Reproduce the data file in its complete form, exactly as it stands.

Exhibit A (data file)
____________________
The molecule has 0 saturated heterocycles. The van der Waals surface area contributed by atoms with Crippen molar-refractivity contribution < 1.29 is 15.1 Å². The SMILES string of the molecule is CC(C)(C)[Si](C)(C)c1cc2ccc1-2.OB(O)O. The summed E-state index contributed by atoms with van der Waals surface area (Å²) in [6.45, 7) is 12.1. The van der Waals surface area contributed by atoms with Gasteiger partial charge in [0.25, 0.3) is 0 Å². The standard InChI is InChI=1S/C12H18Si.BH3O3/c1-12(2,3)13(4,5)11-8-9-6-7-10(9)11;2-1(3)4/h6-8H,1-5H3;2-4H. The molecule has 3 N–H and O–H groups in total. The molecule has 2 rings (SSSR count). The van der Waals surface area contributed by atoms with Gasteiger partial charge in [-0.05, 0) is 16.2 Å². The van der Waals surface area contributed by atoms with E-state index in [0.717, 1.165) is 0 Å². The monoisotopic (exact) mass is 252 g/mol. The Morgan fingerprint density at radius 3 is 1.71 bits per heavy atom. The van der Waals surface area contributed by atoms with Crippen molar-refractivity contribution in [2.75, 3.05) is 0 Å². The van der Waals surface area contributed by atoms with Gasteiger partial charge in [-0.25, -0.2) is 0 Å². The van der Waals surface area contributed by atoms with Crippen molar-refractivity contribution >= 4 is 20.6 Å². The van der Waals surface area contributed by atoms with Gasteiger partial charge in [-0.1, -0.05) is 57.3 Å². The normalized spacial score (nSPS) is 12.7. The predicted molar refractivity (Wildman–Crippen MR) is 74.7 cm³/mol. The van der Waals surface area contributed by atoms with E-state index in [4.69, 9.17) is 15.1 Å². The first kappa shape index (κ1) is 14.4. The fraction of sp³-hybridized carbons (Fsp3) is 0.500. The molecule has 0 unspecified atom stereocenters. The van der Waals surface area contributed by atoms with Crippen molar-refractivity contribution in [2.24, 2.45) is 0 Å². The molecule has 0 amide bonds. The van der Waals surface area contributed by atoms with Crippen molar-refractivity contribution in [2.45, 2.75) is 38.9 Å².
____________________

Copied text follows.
The molecule has 0 saturated heterocycles. The van der Waals surface area contributed by atoms with Crippen molar-refractivity contribution < 1.29 is 15.1 Å². The SMILES string of the molecule is CC(C)(C)[Si](C)(C)c1cc2ccc1-2.OB(O)O. The summed E-state index contributed by atoms with van der Waals surface area (Å²) in [6.45, 7) is 12.1. The van der Waals surface area contributed by atoms with Gasteiger partial charge in [0.25, 0.3) is 0 Å². The standard InChI is InChI=1S/C12H18Si.BH3O3/c1-12(2,3)13(4,5)11-8-9-6-7-10(9)11;2-1(3)4/h6-8H,1-5H3;2-4H. The molecule has 3 N–H and O–H groups in total. The molecule has 2 rings (SSSR count). The van der Waals surface area contributed by atoms with Gasteiger partial charge in [-0.05, 0) is 16.2 Å². The van der Waals surface area contributed by atoms with E-state index in [0.717, 1.165) is 0 Å². The monoisotopic (exact) mass is 252 g/mol. The Morgan fingerprint density at radius 3 is 1.71 bits per heavy atom. The van der Waals surface area contributed by atoms with Crippen molar-refractivity contribution in [2.75, 3.05) is 0 Å². The van der Waals surface area contributed by atoms with Gasteiger partial charge in [-0.25, -0.2) is 0 Å². The van der Waals surface area contributed by atoms with Crippen molar-refractivity contribution >= 4 is 20.6 Å². The van der Waals surface area contributed by atoms with Gasteiger partial charge in [-0.1, -0.05) is 57.3 Å². The normalized spacial score (nSPS) is 12.7. The predicted molar refractivity (Wildman–Crippen MR) is 74.7 cm³/mol. The van der Waals surface area contributed by atoms with E-state index in [4.69, 9.17) is 15.1 Å². The first kappa shape index (κ1) is 14.4. The fraction of sp³-hybridized carbons (Fsp3) is 0.500. The molecule has 0 unspecified atom stereocenters. The van der Waals surface area contributed by atoms with Crippen molar-refractivity contribution in [2.24, 2.45) is 0 Å². The molecule has 0 amide bonds. The van der Waals surface area contributed by atoms with Crippen molar-refractivity contribution in [2.45, 2.75) is 38.9 Å².